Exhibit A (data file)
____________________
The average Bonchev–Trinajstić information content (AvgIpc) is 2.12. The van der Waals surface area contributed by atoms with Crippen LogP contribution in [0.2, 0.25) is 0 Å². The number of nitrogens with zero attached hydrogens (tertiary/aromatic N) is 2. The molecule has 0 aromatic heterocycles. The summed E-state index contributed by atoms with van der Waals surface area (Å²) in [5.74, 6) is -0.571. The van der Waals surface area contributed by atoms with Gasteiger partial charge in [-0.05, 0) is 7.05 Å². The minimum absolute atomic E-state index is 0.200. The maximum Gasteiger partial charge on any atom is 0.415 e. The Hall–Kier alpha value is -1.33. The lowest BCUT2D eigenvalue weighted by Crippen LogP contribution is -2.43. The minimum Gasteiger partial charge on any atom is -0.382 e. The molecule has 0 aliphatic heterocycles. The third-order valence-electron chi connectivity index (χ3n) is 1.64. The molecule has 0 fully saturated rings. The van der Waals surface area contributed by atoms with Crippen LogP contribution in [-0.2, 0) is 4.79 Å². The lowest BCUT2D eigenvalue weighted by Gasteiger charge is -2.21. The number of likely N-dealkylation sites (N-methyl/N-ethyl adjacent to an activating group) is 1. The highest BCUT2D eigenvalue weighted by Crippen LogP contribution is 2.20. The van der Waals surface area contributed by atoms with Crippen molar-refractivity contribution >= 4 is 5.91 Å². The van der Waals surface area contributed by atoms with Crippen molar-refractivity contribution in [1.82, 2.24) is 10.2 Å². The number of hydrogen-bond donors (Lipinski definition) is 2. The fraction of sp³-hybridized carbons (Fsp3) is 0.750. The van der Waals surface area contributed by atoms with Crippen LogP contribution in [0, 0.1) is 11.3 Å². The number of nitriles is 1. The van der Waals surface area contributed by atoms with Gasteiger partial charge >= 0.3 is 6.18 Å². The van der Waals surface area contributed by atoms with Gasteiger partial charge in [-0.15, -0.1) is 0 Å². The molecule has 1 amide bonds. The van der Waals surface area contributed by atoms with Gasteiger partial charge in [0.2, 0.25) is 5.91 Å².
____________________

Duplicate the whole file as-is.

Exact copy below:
The average Bonchev–Trinajstić information content (AvgIpc) is 2.12. The van der Waals surface area contributed by atoms with Crippen LogP contribution in [0.2, 0.25) is 0 Å². The number of nitrogens with zero attached hydrogens (tertiary/aromatic N) is 2. The molecule has 0 aromatic heterocycles. The summed E-state index contributed by atoms with van der Waals surface area (Å²) in [5.74, 6) is -0.571. The van der Waals surface area contributed by atoms with Gasteiger partial charge in [-0.05, 0) is 7.05 Å². The minimum absolute atomic E-state index is 0.200. The maximum Gasteiger partial charge on any atom is 0.415 e. The Hall–Kier alpha value is -1.33. The lowest BCUT2D eigenvalue weighted by Crippen LogP contribution is -2.43. The minimum Gasteiger partial charge on any atom is -0.382 e. The molecule has 0 aliphatic heterocycles. The third-order valence-electron chi connectivity index (χ3n) is 1.64. The molecule has 0 fully saturated rings. The van der Waals surface area contributed by atoms with Crippen LogP contribution in [-0.2, 0) is 4.79 Å². The lowest BCUT2D eigenvalue weighted by Gasteiger charge is -2.21. The number of likely N-dealkylation sites (N-methyl/N-ethyl adjacent to an activating group) is 1. The highest BCUT2D eigenvalue weighted by Crippen LogP contribution is 2.20. The van der Waals surface area contributed by atoms with Crippen molar-refractivity contribution >= 4 is 5.91 Å². The van der Waals surface area contributed by atoms with Crippen molar-refractivity contribution in [1.82, 2.24) is 10.2 Å². The number of hydrogen-bond donors (Lipinski definition) is 2. The fraction of sp³-hybridized carbons (Fsp3) is 0.750. The van der Waals surface area contributed by atoms with Crippen LogP contribution in [0, 0.1) is 11.3 Å². The number of nitriles is 1. The van der Waals surface area contributed by atoms with Gasteiger partial charge >= 0.3 is 6.18 Å². The van der Waals surface area contributed by atoms with Gasteiger partial charge in [-0.15, -0.1) is 0 Å². The molecule has 1 amide bonds. The van der Waals surface area contributed by atoms with Gasteiger partial charge in [0.2, 0.25) is 5.91 Å².